rising construction and operating costs, the potential for duplication
of facilities, the ageing of existing facilities, poorly located
facilities and competing interests among providing agencies, supports
the need for a planned approach to facility provision.
and co-operation between agencies responsible for providing community
facilities will minimise duplication of facilities and maximise use of
resources. Joint or multiple use approaches to providing sport and
recreation facilities can work to create hubs within communities.
maximise the benefits of joint or multiple use facilities it will be
necessary to develop an effective management plan or agreement outlining
the rights and responsibilities of the various partners.
of the planning approach, consideration should be given to whether
existing facilities could be extended or upgraded for use on a shared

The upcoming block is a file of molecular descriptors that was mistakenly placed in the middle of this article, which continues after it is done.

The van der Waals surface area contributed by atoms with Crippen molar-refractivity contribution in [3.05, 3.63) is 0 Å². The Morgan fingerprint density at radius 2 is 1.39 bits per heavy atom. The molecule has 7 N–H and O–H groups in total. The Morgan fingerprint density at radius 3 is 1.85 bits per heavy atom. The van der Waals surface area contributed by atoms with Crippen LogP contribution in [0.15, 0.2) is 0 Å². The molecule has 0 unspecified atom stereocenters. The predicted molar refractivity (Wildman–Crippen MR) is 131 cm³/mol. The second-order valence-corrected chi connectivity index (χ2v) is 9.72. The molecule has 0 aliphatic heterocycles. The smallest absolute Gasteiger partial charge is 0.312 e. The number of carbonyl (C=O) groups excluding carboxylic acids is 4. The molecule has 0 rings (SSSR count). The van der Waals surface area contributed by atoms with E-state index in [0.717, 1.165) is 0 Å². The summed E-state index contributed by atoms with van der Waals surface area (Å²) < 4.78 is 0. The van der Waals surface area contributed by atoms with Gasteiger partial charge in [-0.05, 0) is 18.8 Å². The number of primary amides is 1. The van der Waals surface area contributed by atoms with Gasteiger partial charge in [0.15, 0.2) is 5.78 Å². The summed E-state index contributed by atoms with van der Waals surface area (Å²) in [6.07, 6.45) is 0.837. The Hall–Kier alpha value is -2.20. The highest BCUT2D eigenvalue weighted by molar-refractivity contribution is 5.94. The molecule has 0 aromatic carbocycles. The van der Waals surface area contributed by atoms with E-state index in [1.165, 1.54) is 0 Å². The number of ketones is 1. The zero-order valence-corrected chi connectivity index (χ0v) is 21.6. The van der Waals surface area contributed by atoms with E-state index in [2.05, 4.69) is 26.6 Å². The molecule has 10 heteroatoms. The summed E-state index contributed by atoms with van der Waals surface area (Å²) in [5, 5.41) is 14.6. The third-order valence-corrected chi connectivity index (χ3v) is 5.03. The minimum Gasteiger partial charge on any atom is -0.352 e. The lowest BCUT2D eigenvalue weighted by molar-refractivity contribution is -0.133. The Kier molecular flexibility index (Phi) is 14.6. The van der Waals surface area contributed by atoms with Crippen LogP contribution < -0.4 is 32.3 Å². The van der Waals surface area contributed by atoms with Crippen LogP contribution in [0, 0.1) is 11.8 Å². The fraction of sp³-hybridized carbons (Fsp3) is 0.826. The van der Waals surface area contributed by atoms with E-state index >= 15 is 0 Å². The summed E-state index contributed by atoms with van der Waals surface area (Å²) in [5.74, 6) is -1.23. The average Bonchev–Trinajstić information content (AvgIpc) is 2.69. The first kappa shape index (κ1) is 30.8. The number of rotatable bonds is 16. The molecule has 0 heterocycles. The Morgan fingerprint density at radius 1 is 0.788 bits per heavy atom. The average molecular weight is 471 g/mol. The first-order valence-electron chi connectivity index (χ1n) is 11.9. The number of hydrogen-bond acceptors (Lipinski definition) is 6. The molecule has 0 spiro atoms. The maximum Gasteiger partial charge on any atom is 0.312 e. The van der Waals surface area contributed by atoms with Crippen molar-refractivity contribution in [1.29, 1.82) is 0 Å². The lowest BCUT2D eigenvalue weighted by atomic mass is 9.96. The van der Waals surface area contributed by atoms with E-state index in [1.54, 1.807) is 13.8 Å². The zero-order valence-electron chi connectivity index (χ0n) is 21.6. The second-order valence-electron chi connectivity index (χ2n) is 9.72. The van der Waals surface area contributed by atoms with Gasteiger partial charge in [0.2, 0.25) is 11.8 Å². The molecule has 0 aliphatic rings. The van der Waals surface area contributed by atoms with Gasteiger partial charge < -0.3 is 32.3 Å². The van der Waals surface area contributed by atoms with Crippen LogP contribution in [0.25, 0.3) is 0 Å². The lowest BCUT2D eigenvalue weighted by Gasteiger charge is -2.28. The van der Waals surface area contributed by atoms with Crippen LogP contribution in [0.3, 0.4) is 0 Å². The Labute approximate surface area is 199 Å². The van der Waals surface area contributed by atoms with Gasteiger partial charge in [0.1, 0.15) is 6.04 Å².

basis. If this is not possible and a new facility is required, it should
be planned in consultation with other community facility providers, to
ensure minimum duplication and maximum viability.
input into the planning process is essential in providing a facility
which is relevant to local needs. This input should encourage futuristic
and innovative ideas and foster community ownership of the project.
consultation and involvement throughout the planning process is
required. Community consultation can be carried out through submissions,
surveys, public meetings and forums with key groups, design
competitions, artwork and/or representation on the project management
committee. The information gathered through community consultation will
form a vital part of feasibility, management and design considerations.
major facilities, consultation must extend to the broader community as
neighbouring communities may be in the process of planning similar
The management of a facility plays a crucial role in its continued
successful operation. Management planning will impact significantly on
design, administrative and financial considerations and should occur in
the initial concept stages of planning for a facility.
To reflect the unique characteristics and culture of a local
community and provide a focal point for developing a sense of community,
the proposed facility should be designed to meet a broad range of needs
and cater to diverse age sectors and physical capabilities of people